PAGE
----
Compare Translations for Job 17:14

Job 17:14 ASV
If I have said to corruption, Thou art my father; To the worm, [Thou art] my mother, and my sister;
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Job 17:14 BBE
If I say to the earth, You are my father; and to the worm, My mother and my sister;
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Job 17:14 CEB
I've called corruption "my father," the worm, "my mother and sister."
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Job 17:14 CJB
if I say to the pit, 'You are my father,'and to worms, 'You are my mother and sister,'
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Job 17:14 RHE
I have said to rottenness: Thou art my father; to worms, my mother and my sister.
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Job 17:14 ESV
if I say to the pit, 'You are my father,' and to the worm, 'My mother,' or 'My sister,'
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Job 17:14 GW
if I say to the pit, 'You are my father,' and to the worm, 'You are my mother and sister,'
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Job 17:14 GNT
I will call the grave my father, and the worms that eat me I will call my mother and my sisters.
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Job 17:14 HNV
If I have said to corruption, 'You are my father;' To the worm, 'My mother,' and 'my sister;'
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Job 17:14 CSB
and say to the Pit: You are my father, and to the worm: My mother or my sister,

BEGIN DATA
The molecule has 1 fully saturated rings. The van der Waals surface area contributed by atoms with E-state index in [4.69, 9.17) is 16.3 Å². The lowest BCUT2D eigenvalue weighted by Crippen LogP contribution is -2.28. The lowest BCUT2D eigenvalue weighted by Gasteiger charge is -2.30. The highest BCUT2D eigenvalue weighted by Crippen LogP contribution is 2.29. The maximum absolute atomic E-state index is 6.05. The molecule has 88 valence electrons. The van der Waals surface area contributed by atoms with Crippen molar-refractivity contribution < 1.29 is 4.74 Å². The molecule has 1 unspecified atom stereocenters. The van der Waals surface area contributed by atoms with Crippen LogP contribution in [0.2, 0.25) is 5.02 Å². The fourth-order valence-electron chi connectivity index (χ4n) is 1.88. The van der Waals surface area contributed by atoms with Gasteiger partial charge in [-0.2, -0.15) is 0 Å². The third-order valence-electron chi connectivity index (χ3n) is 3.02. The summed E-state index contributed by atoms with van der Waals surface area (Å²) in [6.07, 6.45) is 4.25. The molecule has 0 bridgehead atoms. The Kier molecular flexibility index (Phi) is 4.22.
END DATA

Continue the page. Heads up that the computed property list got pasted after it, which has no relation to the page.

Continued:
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Job 17:14 KJV
I have said to corruption, Thou art my father: to the worm, Thou art my mother, and my sister.
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Job 17:14 LEB
[if] I call to the pit, 'You [are] my father,' to the maggot, '[You are] my mother or my sister,'
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Job 17:14 NAS
If I call to the pit, 'You are my father '; To the worm, 'my mother and my sister ';
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Job 17:14 NCV
if I say to the grave, 'You are my father,' and to the worm, 'You are my mother' or 'You are my sister,'
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Job 17:14 NIRV
Suppose I say to the grave, 'You are like a father to me.' And suppose I say to its worms, 'You are like a mother or sister to me.'
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Job 17:14 NIV
if I say to corruption, 'You are my father,' and to the worm, 'My mother' or 'My sister,'
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Job 17:14 NKJV
If I say to corruption, 'You are my father,' And to the worm, 'You are my mother and my sister,'
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Job 17:14 NLT
And I might call the grave my father, and the worm my mother and my sister.
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Job 17:14 NRS
if I say to the Pit, "You are my father,' and to the worm, "My mother,' or "My sister,'
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Job 17:14 RSV
if I say to the pit, 'You are my father,' and to the worm, 'My mother,' or 'My sister,'
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Job 17:14 DBY
I cry to the grave, Thou art my father! to the worm, My mother, and my sister!
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Job 17:14 MSG
If a family reunion means going six feet under, and the only family that shows up is worms,
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Job 17:14 WBT
I have said to corruption, Thou [art] my father: to the worm, [Thou art] my mother, and my sister.
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Job 17:14 TMB
I have said to corruption, `Thou art my father'; to the worm, `Thou art my mother and my sister.'
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Job 17:14 TNIV